She taught me how to use a can opener, make a bed, and scramble an egg perfectly.
She was the one who drove me to the library multiple times a week, all summer long, for fresh stacks of books.
She brought home packages of sliced white American cheese every week from the Shop-N-Bag, so I could devour multiple slices after school every day, while watching (of course) the ABC After-School Special.
She got up and went to work every morning at 7 a.m. because only dual-income checks could make ends meet.
She taught me that a fitly spoken compliment is the most valuable thing you can give someone.
She, although not an animal person herself, let me bring home Rusty, the fluffiest, cutest chocolate miniature poodle I ever met.
She showed me how to load wood into a cooking stove and pump water when there’s no running water in a farmhouse.
She convinced me that the 1983 Phillies were the best team ever, never mind that they were the oldest ever, and never mind that they lost the Series to the Orioles, 4 games to 1… Rose, Schmidt, Carlton, and McGraw are as good as they come. Forever in my mind.
She never complained that I played the TV way too loud when I watched the early Saturday morning cartoons and School House Rock on her and Dad’s only morning to sleep in.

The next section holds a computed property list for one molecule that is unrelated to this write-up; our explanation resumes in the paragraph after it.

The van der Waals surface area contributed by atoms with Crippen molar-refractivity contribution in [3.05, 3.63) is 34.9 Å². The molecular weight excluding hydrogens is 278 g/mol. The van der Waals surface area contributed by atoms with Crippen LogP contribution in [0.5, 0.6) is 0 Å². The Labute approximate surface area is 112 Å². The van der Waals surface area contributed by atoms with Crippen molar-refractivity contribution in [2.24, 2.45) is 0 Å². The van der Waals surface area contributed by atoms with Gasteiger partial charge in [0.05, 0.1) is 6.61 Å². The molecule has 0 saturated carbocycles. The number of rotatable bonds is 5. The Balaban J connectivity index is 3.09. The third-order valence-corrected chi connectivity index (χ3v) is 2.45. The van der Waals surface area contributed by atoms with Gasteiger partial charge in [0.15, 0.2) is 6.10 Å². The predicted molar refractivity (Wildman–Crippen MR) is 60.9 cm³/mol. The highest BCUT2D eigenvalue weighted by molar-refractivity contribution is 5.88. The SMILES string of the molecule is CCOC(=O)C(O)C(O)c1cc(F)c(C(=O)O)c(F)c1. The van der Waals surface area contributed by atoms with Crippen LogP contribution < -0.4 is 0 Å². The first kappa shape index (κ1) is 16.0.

She listened to my early-teen, tear-filled worries that seemed earth shattering at the time, until pouring them out to her.
She hated dyeing her hair, the smell, the gloves, the staining mess, so she taught me that gray hair is beautiful.
She treated “Billy” like a member of the family long before he truly was, recognizing a perfect future-son-in-law before I recognized that he was the perfect husband.
She taught me that Tammy Wynette was right, about where a woman needs to stand.
She put up with way too many goofy shenanigans by my girlfriends and me.
She welcomed the late-night loud movies being played in her basement–even during our short-lived, still-can’t-explain-it-to-this-day horror movie marathon–on the borrowed VCR that was lugged from home to home on any given Friday night. (Only one friend’s family had the financial means to invest in those new-fangled machines.)
She taught me that in life I could always know that I know at least three things: that God cherishes me more than I can fathom, that a fresh-from-the-garden tomato sandwich on buttered toast would always be the best sandwich choice possible, and that she loved me.
She taught me how to be a mom.
Happy 75th birthday, Mom.
Do not forsake your mother’s teaching. Bind them always on your heart…When you walk, they will guide you; when you sleep, they will watch over you; when you awake, they will speak to you. Proverbs 6: 20-22